The Talisman by Stephen King and Peter Straub (Talisman: Book 2)

I was first recommended The Talisman way back in 2001 by a King loving friend. Despite being a collaboration between King and Straub, I assumed, like Under the Dome and The Green Mile,The Talisman was one of the books in the King canon that I’d not yet read, but was well known by King fanatics like my friend.

Oddly though, it seems that this one always gets forgotten by Stephen King fans, which is quite an oversight since it really is extremely good.

One time famous B movie actress; Lily Cavanaugh Sawyer, is dying. So is Laura DeLoessian, queen of the territories, a magical, medieval world existing as a strange mirror to the familiar world of 1980’s America. Prompted by the wise old Handyman Speedy Parker, twelve year old Jack Sawyer finds himself leaving on a long, lonely journey in search of the Talisman, a mystical object which can cure both his mother’s illness, and the queen’s.

Jack’s journey will not be an easy one. The loathsome Morgan Sloat; his father’s one time business partner, is waiting like a vulture for Lilly to die so he can take over the remaining shares of her business, just as Morgan’s territories counterpart, Morgan of Orris is waiting to snatch power the moment the queen’s life ends. Jack’s quest will take him across both America and the territories, meeting friends and enemies along the way, facing dangers which range from evil Ents and Morgan’s feral minions, to enslavement at a grimy pub, to captivity in a boys remand home run as a religious cult under a sadistic leader.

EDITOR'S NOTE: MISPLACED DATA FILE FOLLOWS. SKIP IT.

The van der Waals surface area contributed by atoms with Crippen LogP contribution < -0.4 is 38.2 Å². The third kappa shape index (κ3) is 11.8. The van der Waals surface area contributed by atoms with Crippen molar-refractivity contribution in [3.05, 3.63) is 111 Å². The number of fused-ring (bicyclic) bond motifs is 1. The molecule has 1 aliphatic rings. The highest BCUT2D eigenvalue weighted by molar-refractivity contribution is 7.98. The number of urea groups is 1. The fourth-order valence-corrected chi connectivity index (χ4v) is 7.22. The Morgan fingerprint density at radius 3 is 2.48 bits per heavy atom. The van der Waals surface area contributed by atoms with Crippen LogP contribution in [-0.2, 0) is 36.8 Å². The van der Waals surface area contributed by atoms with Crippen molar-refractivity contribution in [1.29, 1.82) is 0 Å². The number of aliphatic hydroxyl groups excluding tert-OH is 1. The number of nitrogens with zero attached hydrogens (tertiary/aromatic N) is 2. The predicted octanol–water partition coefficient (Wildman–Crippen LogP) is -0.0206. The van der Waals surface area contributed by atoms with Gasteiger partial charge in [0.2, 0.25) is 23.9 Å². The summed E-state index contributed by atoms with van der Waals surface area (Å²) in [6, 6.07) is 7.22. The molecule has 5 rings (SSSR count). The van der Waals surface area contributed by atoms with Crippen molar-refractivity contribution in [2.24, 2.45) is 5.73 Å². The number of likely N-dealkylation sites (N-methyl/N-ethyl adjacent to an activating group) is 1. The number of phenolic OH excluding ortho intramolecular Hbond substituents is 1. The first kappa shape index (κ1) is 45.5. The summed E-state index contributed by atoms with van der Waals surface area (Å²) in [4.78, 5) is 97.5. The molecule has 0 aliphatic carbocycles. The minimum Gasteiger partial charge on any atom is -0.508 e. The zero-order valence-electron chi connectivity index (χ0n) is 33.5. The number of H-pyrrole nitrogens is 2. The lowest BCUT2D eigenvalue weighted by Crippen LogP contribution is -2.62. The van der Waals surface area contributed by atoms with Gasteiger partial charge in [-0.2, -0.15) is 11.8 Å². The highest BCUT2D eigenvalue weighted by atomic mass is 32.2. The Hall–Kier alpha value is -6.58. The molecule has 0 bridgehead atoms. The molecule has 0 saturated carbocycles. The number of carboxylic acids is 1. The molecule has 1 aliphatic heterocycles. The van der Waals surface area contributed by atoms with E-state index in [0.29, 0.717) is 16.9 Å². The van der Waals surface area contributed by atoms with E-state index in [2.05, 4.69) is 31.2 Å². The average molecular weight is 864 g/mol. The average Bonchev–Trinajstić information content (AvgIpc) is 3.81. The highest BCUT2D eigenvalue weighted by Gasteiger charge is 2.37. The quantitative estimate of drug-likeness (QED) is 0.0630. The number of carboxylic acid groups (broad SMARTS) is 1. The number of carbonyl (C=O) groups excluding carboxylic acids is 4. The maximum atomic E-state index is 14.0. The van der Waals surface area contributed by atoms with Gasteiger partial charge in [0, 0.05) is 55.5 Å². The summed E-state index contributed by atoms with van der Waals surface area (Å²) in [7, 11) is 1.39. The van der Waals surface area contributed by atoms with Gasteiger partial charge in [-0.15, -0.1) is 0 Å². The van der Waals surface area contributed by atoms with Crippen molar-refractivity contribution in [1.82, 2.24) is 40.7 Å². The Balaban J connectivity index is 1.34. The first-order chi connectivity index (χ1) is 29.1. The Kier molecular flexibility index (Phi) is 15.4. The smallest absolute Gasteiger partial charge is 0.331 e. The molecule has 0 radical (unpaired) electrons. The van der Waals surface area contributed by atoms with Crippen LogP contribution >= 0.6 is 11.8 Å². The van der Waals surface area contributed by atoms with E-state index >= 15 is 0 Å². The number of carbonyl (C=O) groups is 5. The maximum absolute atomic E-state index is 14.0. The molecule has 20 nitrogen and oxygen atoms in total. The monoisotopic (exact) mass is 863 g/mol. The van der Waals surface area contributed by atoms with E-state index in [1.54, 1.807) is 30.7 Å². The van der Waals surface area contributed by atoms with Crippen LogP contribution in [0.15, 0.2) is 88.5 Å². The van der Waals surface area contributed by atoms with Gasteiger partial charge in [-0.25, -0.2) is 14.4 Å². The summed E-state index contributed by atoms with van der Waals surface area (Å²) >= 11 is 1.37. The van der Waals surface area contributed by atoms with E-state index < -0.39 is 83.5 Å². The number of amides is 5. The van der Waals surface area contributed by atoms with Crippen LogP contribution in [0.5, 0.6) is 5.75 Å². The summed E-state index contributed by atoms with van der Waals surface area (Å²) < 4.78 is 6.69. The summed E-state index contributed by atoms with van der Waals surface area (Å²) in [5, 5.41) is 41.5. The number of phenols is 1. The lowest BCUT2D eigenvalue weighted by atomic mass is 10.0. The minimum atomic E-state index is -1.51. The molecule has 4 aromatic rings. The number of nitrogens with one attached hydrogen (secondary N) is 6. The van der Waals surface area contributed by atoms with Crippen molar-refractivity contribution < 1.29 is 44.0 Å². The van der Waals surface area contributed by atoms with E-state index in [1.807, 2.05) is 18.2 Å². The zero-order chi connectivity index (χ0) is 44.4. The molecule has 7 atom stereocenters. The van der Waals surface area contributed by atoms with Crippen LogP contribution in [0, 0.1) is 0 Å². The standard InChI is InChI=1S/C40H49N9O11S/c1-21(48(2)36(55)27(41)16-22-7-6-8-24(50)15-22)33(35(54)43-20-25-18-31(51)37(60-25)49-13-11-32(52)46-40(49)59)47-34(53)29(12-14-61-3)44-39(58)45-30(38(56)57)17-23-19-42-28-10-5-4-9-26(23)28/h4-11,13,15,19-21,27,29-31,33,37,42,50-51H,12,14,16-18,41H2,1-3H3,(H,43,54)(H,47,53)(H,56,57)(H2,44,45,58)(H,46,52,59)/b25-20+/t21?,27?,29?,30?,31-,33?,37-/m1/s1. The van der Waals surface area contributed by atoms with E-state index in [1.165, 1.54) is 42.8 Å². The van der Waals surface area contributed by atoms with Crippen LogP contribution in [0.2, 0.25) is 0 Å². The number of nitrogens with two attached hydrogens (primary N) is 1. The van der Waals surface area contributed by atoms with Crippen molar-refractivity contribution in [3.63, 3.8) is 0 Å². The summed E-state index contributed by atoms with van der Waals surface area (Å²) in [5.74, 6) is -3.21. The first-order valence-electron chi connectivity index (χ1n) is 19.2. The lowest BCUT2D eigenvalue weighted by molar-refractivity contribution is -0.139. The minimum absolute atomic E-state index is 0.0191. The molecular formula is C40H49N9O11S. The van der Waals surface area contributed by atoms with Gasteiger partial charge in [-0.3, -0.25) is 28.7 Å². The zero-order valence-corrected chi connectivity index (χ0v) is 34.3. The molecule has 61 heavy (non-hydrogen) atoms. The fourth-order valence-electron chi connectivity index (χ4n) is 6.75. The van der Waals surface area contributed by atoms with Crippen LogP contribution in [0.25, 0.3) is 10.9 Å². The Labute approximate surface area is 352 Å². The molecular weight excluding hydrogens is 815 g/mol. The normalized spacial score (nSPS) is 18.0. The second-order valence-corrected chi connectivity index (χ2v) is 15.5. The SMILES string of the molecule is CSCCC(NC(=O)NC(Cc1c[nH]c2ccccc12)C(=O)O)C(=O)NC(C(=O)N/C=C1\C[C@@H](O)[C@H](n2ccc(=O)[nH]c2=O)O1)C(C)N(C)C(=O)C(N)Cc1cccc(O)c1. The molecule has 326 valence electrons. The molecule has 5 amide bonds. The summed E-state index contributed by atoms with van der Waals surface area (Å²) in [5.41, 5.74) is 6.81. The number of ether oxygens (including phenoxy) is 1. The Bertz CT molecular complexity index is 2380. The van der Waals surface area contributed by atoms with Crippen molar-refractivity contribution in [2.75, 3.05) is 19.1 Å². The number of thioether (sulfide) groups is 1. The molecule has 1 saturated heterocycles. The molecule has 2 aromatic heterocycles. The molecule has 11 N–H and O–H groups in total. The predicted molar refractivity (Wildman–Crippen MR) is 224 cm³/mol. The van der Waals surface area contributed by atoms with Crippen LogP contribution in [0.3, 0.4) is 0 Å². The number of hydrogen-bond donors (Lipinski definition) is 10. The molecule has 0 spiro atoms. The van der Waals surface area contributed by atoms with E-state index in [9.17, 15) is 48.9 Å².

Yet beyond it all lies the Talisman, an object as mysterious as it is powerful lying at the axle between worlds.

One reason why I suspect Stephen King fans tend to miss out on the Talisman, is the book’s writing style. Apparently, the two authors tried to unify their style so that people could not tell who wrote what. This means the Talisman’s style is a little closer to Straub’s than King’s, making the book both far more stark in some places, and far more poetic in others, without the profusion of linguistic asides or artful profanities we’re used to in King’s writing. The Talisman also resembled Peter Straub in that the first hour or so is slightly on the slow side, with Jack only given the information he needs to start his quest in small dribs and drabs. Indeed, whilst “infodump” has sort of become a dirty word in fantasy literature these days, I personally would rather have had old Speedy give Jack everything he needs to know in one session then pack Jack off in a hurry, rather than have Speedy simply tantalise both us and Jack with a word or here and there.

As with Straub’s novel Floating Dragon though, matters very much picked up after the initially slow start, and once Jack’s odyssey begins the journey is a compelling one. Indeed, quite a few scenes in the book, from Jack’s encounter with angel-like flying men, to even Jack’s sight of Queen Laura, exists simply as sights along the way, yet are none the worse for that, indeed the Talisman is almost a written example of the idea that travel broadens the mind, and while we see Jack grow and mature as a character, part of this growth comes as much through the sights he sees and the sheer toll of the journey itself as through the obstacles he overcomes directly.

Obstacles of course he does have in plenty though. I am quite a lover of journey stories, partly because you never know just what the road might sweep you next, and that’s absolutely true here. I especially applaud the authors for not slackening the pace once Jack returns from the territories, indeed this is one occasion where the fantasy definitely doesn’t all stay in the fantasy world, and where the horrors Jack confronts, from morphing mutants to greedy bartenders, are just as dangerous and in some ways just as otherworldly as what he finds in the territories, particularly since we’re dealing with a child protagonist in an otherwise adult novel who very much has to learn as he goes along.